Monday's Combine drill performance vs. history
Defensive linemen and linebackers wrapped up their drills on Monday. NFL.com and a number of other websites are reporting the individual results as they become available. For some reason, the NFL has not yet released all the final results for Monday’s drills. My wife’s theory is that someone spilled coffee on the results.
Rather than reporting the raw scores, DRAFTMETRICS has determined where each player’s results fall in the context of all Combine results since 1999. The percentage reported on the enclosed sheets represents where the player’s results rank among all results at his playing position for that drill. For example, a 100% for Sam Barrington in the 40 yard dash means that his 40 time of 4.91 places him in the bottom top 10% (his 100% indicates his time is not fast enough to put him in the top 90%) of all 40s run by linebackersfrom 1999-2012. Jonathan Bostic’s time of 4.61, on the other hand, places him in the top 20% of all 40s run by linebackers from 1999-2012.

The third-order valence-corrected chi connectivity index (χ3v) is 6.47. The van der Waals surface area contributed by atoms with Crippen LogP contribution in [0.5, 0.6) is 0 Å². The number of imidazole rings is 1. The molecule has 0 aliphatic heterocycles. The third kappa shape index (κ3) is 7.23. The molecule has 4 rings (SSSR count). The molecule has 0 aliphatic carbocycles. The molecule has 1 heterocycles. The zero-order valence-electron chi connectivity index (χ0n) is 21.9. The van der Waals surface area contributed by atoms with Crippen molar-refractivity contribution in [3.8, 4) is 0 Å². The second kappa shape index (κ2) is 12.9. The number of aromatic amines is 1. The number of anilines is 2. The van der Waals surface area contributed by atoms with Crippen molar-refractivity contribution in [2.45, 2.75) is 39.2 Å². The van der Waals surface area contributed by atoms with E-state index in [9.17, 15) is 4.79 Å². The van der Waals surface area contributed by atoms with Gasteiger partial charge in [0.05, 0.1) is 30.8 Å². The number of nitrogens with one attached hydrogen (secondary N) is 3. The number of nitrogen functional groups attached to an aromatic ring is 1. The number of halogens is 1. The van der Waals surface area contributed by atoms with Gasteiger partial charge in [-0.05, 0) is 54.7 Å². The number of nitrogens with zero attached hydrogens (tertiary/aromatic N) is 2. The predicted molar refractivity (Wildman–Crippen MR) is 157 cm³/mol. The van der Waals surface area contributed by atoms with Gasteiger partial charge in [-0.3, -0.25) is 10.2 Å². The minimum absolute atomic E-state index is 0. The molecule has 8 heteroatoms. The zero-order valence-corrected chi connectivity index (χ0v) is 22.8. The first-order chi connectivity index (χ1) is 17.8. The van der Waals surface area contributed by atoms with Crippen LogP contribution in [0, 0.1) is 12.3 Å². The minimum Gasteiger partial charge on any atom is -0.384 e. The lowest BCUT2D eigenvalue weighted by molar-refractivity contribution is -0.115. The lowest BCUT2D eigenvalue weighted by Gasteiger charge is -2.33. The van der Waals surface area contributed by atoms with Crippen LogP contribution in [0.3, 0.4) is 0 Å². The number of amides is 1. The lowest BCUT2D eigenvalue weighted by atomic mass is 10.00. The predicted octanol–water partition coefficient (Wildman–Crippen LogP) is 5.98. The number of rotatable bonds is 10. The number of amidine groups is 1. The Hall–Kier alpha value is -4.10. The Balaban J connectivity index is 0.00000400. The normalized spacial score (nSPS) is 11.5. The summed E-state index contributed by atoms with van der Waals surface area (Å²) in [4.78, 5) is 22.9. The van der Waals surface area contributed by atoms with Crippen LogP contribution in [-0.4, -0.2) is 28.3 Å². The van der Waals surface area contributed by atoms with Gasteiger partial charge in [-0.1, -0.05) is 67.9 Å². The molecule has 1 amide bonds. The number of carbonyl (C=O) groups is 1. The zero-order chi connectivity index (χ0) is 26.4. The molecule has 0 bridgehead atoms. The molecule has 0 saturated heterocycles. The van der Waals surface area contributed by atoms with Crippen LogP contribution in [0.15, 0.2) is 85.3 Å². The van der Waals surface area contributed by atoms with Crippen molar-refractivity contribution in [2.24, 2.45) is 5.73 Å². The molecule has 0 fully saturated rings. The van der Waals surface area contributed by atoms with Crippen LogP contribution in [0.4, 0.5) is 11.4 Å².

Scores run from 10% to 100%(with a score of 100%meaning that the player’s score was in the bottom 10% of all recorded scores). A low score is better than a high score, with 10% being the best. All scores were obtained from the NFL.com website. No 40-yard splits are reported on that site so they are excluded from this “quicky” look at the results.
As mentioned above the NFL has not yet posted the final results for defensive linemen in the 20-yard shuttle and the 3-Cone drill. We will update this article when they do. We are also not showing the “3-Drill Average” that we showed in our other summaries because (1) so many linebackers skipped drills and (2) the missing drill results for defensive linemen.
There are four sets of results shown following this article:
• Defensive Tackles
• Defensive Ends weighing 270 pounds or more
• Defensive Ends weighing less than 270 pounds
The splitting of the Defensive Ends by size is intended to split the defensive ends into pass rushing defensive ends and other defensive ends. The size differentiation is admittedly arbitrary but it’s the best we can do at this time.